The General Data Protection Regulation, or ‘GDPR’, is the result of years of work by the EU to modernise data protection legislation.
Since the creation of the previous regulations, the Data Protection Act 1998, the way personal data is used by business has changed dramatically. The volume of personal data captured by businesses and the sheer number of organisations that can be involved in the processing and gathering of data was not imagined 20 years ago and has left the public vulnerable.
1. Why is GDPR such a big deal?
2. When will GDPR come into force?
3. Who will GDPR affect?
4. Will GDPR still apply after Brexit?
5. What types of business will be affected?
6. How will GDPR affect my business?
7. When do I need to start taking action?
8. What happens if I don’t comply with GDPR?
9. How do I ensure my business is compliant with GDPR?
Why is GDPR such a big deal?
GDPR represents the biggest change to data protection laws in twenty years. The last twenty years of rapid technological change was not covered adequately by previous regulation, meaning companies were free to handle customer data however they wished, within reason.
This led in many cases to business misleading customers into providing data about themselves, without the customer understanding what data was being collected, stored, used and with who the data might be shared.
GDPR is designed to protect customers, whilst still giving organisations the opportunity to collect and use data to create and market products. The key is simply that there needs to be a clear record of, and transparent process for recording customer consent and how their data is used.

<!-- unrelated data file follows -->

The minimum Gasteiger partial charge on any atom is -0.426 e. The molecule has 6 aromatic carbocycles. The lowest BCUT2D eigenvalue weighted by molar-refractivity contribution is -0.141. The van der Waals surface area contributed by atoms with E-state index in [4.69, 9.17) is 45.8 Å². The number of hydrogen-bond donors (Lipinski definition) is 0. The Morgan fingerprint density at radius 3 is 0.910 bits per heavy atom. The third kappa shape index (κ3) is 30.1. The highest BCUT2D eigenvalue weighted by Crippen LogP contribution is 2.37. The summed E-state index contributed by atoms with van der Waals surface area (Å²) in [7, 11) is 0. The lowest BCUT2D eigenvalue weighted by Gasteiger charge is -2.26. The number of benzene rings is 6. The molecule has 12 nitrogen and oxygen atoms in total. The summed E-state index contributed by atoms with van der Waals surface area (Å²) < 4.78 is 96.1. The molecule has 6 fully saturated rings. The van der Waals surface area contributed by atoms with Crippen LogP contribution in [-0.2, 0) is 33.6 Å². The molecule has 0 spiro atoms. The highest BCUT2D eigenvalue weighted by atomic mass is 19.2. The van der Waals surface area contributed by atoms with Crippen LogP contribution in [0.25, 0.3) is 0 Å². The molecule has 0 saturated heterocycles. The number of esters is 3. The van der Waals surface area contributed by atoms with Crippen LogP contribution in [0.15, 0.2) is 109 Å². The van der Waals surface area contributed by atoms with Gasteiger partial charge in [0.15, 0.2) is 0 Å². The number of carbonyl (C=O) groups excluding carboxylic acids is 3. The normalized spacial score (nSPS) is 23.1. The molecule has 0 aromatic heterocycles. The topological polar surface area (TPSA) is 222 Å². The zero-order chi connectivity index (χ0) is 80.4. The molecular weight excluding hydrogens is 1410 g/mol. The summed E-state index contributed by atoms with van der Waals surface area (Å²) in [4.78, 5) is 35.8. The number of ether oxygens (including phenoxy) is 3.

When will GDPR come into force?
GDPR is already here! Adopted by the European Commission in April 2016, businesses in the European Union are already subject to GDPR’s regulations. However, given the significant changes to processes many businesses would need to undertake, a two year grace period was granted to allow companies to get their act in gear.
But the actual enforcement date for GDPR in the UK is fast approaching on 25th May 2018 in the form of the Data Protection Bill 2018.
Who will GDPR affect?
All customers and consumer facing businesses in the EU. If you have control over customer data or process data on behalf of other organisations or individuals, GDPR will affect you.
Will GDPR still apply after Brexit?
British businesses will not be saved from the hard work of preparing for GDPR as the UK is almost certainly going to continue with GDPR after Brexit.
The new regulations are due to become enforceable in May 2018, well before the UK leave the EU. And the UK Government has already outlined their intentions to stand by the principles of GDPR, so that the country can continue to trade freely with Europe.
GDPR is also consumer-friendly and is, therefore, unlikely to be unravelled by the UK Government.
What types of business will be affected?